But now he’s stuck in my head all the time, and since I made him up, well, that’s super awkward. I thought he could be handsome like Russ Columbo, but I didn’t want him compared to an idiot, plus, he wouldn’t be because no one knows who that is and I probably already use too many arcane references. Maybe like Jerry Vale, but with less face in his face. But more like one of those guys who is just perfectly pleasant and ordinary-looking until he hits the late 30s and suddenly has a strength to his face that nobody saw coming except maybe his mother, because she married the guy he resembles an awful lot. Maybe kind of like Perry Como only four inches taller, because I really don’t feel like overthinking this.

Although, I have to wonder at myself for thinking only of singers. His mother’s maiden name was Cassotto, so I guess it turns out like if Alan Alda and Bobby Darin had a baby, and that doesn’t really bear consideration, does it? It doesn’t matter. I describe him only as over 45, about 5’ 10”, black hair with threads of silver, and reasonably fit. That’s good enough, enough.

Anyway. I’ve resisted just handing him over to Violet, but it isn’t quite reasonable that all these characters in their late 40s all stay single. They can’t just up and get married, though. His mother still needs him, but there’s no way she could live in Violet’s old Victorian mansion. And why would I make Violet leave that place? I would not do that to her.

Maybe my personal ideal is that sort of relationship. They’re firmly together, but drift in and out of each other’s houses as they like. If I had my own house all those years, I might resent someone else taking up permanent space in it. And that house has been in her family since it was built in the 1860s, so it has to be lived in. If you don’t live in a house, Nature tries to claim it for its own. So I think Violet can have Jack in her own way and Jack can have Violet in what I have masterfully deemed pretty much the same way, and bits of me will find rest in that, for now.  

Well, I guess I’ve worked a couple things out so that I can carry on. But I want the computer to just shut right down if I start having him quote Wilde for his own.

Okay, Jack can look like Matteo Garrone, only I’ve let him keep his hairline for now. He's pointlessly vain about it. 


Redefining the Middle: a tale of before and after

That's what I'm calling this painting. And yes, I am aware I do this "blogging" thing out of order. I hope you like to check in, anyway. You will like the next sets of trip photos, as they involve interesting things.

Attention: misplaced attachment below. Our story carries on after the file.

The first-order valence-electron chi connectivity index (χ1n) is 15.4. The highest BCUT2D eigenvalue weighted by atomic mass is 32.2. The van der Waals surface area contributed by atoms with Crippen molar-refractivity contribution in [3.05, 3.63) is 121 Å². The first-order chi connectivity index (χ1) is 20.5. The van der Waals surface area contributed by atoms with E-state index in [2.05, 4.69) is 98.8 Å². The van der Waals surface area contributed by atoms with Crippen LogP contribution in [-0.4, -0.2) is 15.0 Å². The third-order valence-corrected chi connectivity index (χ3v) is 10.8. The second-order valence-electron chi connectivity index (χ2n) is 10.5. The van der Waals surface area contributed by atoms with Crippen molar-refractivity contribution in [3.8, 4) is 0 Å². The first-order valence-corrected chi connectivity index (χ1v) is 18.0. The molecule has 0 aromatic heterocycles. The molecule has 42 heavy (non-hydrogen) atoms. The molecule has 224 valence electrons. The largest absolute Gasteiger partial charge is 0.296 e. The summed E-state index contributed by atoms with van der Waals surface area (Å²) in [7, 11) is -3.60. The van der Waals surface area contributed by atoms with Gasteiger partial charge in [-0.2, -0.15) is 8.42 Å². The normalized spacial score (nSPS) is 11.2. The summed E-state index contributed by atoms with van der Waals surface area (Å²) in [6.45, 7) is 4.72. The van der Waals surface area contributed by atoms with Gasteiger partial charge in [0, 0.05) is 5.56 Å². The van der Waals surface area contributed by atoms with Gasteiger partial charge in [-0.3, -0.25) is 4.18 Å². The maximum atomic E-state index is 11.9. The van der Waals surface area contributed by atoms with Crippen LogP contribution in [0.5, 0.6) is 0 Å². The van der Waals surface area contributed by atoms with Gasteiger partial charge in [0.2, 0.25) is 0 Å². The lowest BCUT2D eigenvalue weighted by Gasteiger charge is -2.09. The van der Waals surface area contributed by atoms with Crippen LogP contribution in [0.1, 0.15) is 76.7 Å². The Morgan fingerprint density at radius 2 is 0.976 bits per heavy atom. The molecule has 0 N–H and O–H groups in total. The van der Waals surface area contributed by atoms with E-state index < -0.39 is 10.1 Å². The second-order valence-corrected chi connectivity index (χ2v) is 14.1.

I first painted this canvas about five years ago. It could even have been six. Definitely more than four. And I never used black paint again, until yesterday. It had been going along well, then turned all mooshy and flat on me, and I set it aside. (Unfortunately, this photo makes it look even flatter than it is; it actually did have some depth and texture going for it.) Insidebefore

But when we were in Princeton, we checked out an abstract and expressionist art exhibit, and I was reminded of it. The Person With Art Degree had a look and told me it needed definition in the flat black, and he's been also encouraging me to be more bold with the textures I like to add in. So yesterday I bought a little tube of heavy body Mars Black, got out my modeling stuff and the high gloss varnish, and went for it. Outsideafters(My philosophy, if I can be said to have one, is that another touch of vermillion never did any harm.)

And then there was a conversation this morning as he wandered by:

Him: ::enter::
Me: ::holding up thing:: Look! It's better now, right?
Him: Yes, you have the shiny and flat surfaces now, the contrast it needed.
Me: Well, I think maybe it's actually good. I mean, I quite like it.
Him: Then it is. That's the only thing that matters.
Me: Well, no, I don't know that. What if I wanted to show a group of them because I thought so, but actually, people would be like, are you kidding me with this?
Him: You're ridiculous.
Me: No, you've just always been a real artist and you don't understand.
Him: It's like Christopher Columbus, when told the world was flat.
Me: What? No. They thought the world was much smaller, not flat.
Him: Still, he knew he was right.
Me: Are you comparing me to him? Because first of all, not proving it wasn't flat, and second, he was just a truly terrible person. He did horrible things. I don't know how that relates to my paintings at all.
Him: If you like them, they're good. ::Exit::

So, you know, I could be wholly delusional, but that's fine. My delusions are all that matter. I hang them only on my own walls, after all, like a child's drawings on a refrigerator: no harm done to others.
Smileyfaces28